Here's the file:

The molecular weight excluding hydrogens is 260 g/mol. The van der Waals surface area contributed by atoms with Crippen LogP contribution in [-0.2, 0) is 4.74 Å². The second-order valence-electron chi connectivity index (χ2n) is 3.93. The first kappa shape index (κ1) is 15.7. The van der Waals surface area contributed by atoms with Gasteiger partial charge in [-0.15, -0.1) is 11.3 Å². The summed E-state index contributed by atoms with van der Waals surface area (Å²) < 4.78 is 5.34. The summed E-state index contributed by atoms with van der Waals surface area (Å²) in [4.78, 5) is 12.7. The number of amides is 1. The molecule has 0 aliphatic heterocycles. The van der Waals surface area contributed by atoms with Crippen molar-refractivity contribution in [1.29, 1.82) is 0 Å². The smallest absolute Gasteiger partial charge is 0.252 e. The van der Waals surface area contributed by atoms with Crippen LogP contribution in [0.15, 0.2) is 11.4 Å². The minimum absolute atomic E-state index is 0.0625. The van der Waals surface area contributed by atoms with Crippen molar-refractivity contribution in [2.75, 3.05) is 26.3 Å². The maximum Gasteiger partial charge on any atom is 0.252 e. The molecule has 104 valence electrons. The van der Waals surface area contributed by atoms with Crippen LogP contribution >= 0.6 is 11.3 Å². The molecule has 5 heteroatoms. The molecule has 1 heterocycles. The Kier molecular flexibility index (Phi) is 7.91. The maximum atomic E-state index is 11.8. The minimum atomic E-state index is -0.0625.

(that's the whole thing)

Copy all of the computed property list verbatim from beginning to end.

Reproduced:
The molecular weight excluding hydrogens is 260 g/mol. The van der Waals surface area contributed by atoms with Crippen LogP contribution in [-0.2, 0) is 4.74 Å². The second-order valence-electron chi connectivity index (χ2n) is 3.93. The first kappa shape index (κ1) is 15.7. The van der Waals surface area contributed by atoms with Gasteiger partial charge in [-0.15, -0.1) is 11.3 Å². The summed E-state index contributed by atoms with van der Waals surface area (Å²) < 4.78 is 5.34. The summed E-state index contributed by atoms with van der Waals surface area (Å²) in [4.78, 5) is 12.7. The number of amides is 1. The molecule has 0 aliphatic heterocycles. The van der Waals surface area contributed by atoms with Crippen molar-refractivity contribution in [1.29, 1.82) is 0 Å². The smallest absolute Gasteiger partial charge is 0.252 e. The van der Waals surface area contributed by atoms with Crippen LogP contribution in [0.15, 0.2) is 11.4 Å². The minimum absolute atomic E-state index is 0.0625. The van der Waals surface area contributed by atoms with Crippen molar-refractivity contribution in [2.75, 3.05) is 26.3 Å². The maximum Gasteiger partial charge on any atom is 0.252 e. The molecule has 104 valence electrons. The van der Waals surface area contributed by atoms with Crippen LogP contribution >= 0.6 is 11.3 Å². The molecule has 5 heteroatoms. The molecule has 1 heterocycles. The Kier molecular flexibility index (Phi) is 7.91. The maximum atomic E-state index is 11.8. The minimum atomic E-state index is -0.0625.